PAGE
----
The experience of children going to school in the South West is dramatically different from what it was, even a decade ago. Augmented reality and AI have also made children’s and young people’s learning experiences in schools, colleges, universities more interactive and accessible.
Today demand for MH services continues to be a significant consequence of the covid pandemic. To meet this demand, South West innovators met at Dartington Hall in 2023 to review the response of psychiatrists to traumatised service personnel after the first world war. They drew on the Northfield experiments which established therapeutic communities for people in distress and designed, at scale, Virtual Therapeutic Communities Plan for the South West population. The plan has begun implementation this year following an investment of £6 million for 3 years from Central Government and includes the offer of 3 x 3 day in person stays per year at the beautiful Dartington Hall. The 3 day stay enables people with MH difficulties to form a therapeutic community with 10 other people and is facilitated by a group therapist. The therapeutic community then meets virtually every week with the same group therapist for the rest of the year. Members of the Therapeutic communities already report high levels of satisfaction and improved wellbeing from this blend of in person and virtual work.
The Covid Care Act of 2022 set out a legislative framework to support the NHS deal with the yearly threat and pressures from new strains of Covid. That laid the way for mass investment in research and development and unprecedented use of technology. At the time, some commentators argued that the government was providing a legal framework for the NHS to sell personal data of millions.
3D printing and virtual simulations create ways for patients to improve the personalisation, quality and safety of treatment and patient experience. 3D printing also offers faster prototypes and the creation of personalised prosthetics.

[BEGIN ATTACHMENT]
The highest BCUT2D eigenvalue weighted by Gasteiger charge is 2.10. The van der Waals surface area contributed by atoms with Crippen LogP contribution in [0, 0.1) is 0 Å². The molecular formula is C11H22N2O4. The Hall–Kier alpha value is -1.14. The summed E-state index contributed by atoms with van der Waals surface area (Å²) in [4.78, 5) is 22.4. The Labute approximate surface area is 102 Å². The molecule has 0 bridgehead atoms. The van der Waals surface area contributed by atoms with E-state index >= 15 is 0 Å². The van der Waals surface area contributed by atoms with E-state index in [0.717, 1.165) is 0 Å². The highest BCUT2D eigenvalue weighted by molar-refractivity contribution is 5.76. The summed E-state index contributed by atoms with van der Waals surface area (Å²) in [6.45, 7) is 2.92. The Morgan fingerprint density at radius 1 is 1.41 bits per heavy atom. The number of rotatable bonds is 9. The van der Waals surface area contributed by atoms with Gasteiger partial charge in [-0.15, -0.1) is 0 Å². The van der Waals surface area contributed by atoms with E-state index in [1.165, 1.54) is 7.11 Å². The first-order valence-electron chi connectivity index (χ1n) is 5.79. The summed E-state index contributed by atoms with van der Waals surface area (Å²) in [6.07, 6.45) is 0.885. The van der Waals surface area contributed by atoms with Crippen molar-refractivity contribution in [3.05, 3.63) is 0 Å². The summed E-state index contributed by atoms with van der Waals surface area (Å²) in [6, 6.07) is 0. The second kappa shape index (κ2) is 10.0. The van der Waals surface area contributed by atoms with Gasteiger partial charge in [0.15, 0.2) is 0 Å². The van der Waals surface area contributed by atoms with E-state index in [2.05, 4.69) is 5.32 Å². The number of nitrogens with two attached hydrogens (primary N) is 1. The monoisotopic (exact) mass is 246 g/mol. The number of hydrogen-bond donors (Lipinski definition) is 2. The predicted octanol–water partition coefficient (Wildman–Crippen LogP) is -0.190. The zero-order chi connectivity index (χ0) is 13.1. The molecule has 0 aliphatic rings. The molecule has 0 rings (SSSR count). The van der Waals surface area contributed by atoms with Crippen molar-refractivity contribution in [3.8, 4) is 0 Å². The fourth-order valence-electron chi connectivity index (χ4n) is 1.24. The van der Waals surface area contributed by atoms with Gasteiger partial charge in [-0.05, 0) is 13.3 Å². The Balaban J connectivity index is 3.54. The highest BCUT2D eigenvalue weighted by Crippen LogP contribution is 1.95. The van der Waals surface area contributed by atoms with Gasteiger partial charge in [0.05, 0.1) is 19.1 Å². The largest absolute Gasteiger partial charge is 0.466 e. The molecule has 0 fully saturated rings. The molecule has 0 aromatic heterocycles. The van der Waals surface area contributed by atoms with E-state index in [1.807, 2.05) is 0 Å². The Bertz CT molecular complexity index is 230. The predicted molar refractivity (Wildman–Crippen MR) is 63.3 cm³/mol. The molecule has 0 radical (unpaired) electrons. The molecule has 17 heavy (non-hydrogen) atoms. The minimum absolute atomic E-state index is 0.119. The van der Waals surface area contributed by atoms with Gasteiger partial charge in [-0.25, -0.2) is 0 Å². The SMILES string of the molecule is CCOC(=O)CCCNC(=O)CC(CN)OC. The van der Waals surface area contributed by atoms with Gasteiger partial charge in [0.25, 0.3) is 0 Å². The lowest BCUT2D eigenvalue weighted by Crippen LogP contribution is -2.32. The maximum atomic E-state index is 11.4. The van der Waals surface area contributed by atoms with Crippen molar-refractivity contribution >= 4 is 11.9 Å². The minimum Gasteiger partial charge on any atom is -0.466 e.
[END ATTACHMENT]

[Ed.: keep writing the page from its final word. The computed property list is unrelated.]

The government has invested heavily in low-cost technology and helps support those with complex or chronic conditions who are often prescribed mobile phones with pre-loaded apps to meet their assessed needs. There was a rash early on of cheap apps being available purporting to provide quality healthcare, but which resulted in many cases of worsening health and in some cases death due to inappropriate self-care. There is now a kitemark governing approved apps. These apps provide relevant medical information, lifestyle advice and links to peer groups and other community-based groups to combat social exclusion. It is now standard practice for patients to wear monitoring type technologies. Smart homes and sensors are popular and the promise of a good standard of care, without extortionate premiums or taxpayer burden, is enough to offset any of the doubts that people may have about their data being shared.
Today, physically ‘seeing’ the doctor, however, is something that patients still do. There are also a myriad of other ways in which the patient can make contact with those providing health advice and guidance. Personalised messaging is not uncommon.
Clinicians find themselves having closer relationships with large companies more than ever before, with corporate players including those developing pharmacy and other health care technologies offering close working relationships with NHS hospitals, doctors and other medical professionals.